This Life: Never say never again

When I look back at my time in hospital in 2004, it is not with the mixture of horror and regret one might expect. I had had terrible experiences previously in hospital when severely depressed, but this time it was different.

During that year, I had a psychotic episode and it was unlike anything I have ever been through. That March, I found that my anxiety was fading but, at the same time, I was becoming deluded. So I was in the strange position of getting worse but also getting better. The more deluded I became, the less anxious I was. I was going out more and seeing friends, which I had been reluctant to do beforehand. They were unaware that my mental state was changing because I managed to keep it to myself.

I suppose the downside was not for me, since I was happier, but for my mother, who could see clearly I was still very unwell. I believed that particular famous people were conspiring against me. But I did not mind because I thought the delusions were interesting. I would watch films and interpret them in all sorts of ways. For example, when the Bond girl in The Spy Who Loved Me cried out, “James, I need you!”, I believed that she was sending a message to the actor James Fox who had had his own breakdown after making Performance. As for Bond himself, I thought Roger Moore and myself were supernaturally linked. Because of this, I believed, he had become unable to function and made a complete fool of himself while accepting a knighthood from the Queen. I seemed to overlook the fact that he had already been knighted the previous year.

I was aware that I was ill and did in fact admit myself to hospital. When they put me on antipsychotic and antidepressant drugs I began to recover. This time, I think the doctors got the drugs right and this is one of the reasons I have been so well the last couple of years. My pain had finally faded away after years of anxiety and depression. While in hospital, I suppose like a lot of people when psychotic, I was in a pretty neutral state. There were people there who were depressed and I am sure they were much more unhappy than myself. Most of my time was spent thinking and working through my delusions.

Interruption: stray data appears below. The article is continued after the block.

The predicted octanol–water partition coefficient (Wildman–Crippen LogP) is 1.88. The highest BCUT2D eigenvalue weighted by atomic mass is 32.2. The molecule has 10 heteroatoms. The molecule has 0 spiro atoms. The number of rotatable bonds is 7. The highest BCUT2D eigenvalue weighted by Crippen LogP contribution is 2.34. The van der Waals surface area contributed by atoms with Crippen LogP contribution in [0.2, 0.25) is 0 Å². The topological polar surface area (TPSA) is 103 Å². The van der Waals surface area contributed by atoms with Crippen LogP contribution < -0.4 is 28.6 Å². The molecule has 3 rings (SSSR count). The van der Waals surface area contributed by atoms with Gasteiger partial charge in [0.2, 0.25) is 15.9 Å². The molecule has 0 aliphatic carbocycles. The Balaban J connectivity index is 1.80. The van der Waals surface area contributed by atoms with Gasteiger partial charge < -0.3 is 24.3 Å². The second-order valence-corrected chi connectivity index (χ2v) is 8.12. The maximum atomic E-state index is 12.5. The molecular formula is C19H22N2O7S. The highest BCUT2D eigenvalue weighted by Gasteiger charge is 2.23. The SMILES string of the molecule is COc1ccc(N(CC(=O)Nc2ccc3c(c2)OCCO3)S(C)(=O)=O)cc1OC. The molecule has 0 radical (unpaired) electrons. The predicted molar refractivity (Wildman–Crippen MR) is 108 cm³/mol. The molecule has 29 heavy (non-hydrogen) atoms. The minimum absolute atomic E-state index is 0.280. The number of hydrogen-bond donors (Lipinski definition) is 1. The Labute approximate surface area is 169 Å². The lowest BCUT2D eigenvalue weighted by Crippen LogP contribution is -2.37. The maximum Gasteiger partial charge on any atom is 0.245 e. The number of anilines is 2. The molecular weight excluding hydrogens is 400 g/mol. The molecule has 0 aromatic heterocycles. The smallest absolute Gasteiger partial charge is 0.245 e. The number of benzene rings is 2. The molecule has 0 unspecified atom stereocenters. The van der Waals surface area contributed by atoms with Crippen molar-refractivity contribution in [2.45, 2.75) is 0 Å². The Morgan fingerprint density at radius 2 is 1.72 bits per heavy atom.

The funny thing was, believing that other people were conspiring against me did not fill me with that much terror. It made me feel important. I also spent a lot of time thinking about friends and loved ones. I remember beginning to feel that a girl I had been keen on at ­university was now too good for me. When ­spending time with her I had been out of my depth. The thought, “stay out of depth”, kept popping into my head and I reckoned that was the only way to win her over.

Perhaps deep down, I knew that I was on the road to recovery. When I came out of hospital, the delusions faded, leaving me pretty much centred. Nowadays I am working and writing my second novel. Let’s hope it stays that way. 

Roger Brewston (not his real name) is a writer and uses mental health services

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